The introduction of a congestion charge for minicabs in London does "serious harm" to black and ethnic minority (BAME) drivers, a court has heard.
The exemption from the daily £11.50 daily charge was removed from private hire vehicles in April.
At the High Court, the Independent Workers Union (IWGB) is challenging that decision.
Mayor of London Sadiq Khan said the move had been designed to reduce congestion.
IWGB argues removing the minicab exemption indirectly discriminates against a 94% BAME workforce.
It said 88% of London's traditional black cab drivers were white and remained exempt from the charge.
The union also said women, who are more likely to work part-time, were disproportionately affected, and disabled passengers would be adversely affected by a reduction in the number of available minicabs.
Ben Collins QC, representing IWGB, told the court 71% of minicab drivers affected live in the capital's most deprived areas and worked long hours to make ends meet.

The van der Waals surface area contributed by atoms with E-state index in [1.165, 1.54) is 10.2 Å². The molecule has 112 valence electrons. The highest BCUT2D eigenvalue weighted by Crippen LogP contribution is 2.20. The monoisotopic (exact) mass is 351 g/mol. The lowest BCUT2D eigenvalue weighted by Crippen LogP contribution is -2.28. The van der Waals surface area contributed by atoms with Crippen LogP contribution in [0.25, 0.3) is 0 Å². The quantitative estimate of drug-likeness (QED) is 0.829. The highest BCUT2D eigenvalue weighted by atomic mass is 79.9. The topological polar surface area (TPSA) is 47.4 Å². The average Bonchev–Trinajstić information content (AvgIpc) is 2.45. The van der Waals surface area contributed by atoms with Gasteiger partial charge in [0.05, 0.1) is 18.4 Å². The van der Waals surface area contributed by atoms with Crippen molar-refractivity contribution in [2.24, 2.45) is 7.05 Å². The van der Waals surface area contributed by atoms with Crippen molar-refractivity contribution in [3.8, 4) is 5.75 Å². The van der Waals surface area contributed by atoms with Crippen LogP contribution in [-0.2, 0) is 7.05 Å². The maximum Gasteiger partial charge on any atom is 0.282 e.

Lawyers for Mr Khan and Transport for London (TfL) said the removal of the exemption was an "important means of reducing road congestion and traffic within the Congestion Charge zone without reducing the number of wheelchair-accessible passenger transport vehicles".
The decision was "a proportionate means of pursuing the legitimate aims of reducing road traffic and congestion", Martin Chamberlain QC said.
The case is being heard by Mr Justice Lewis over two days. He is expected to reserve his judgment.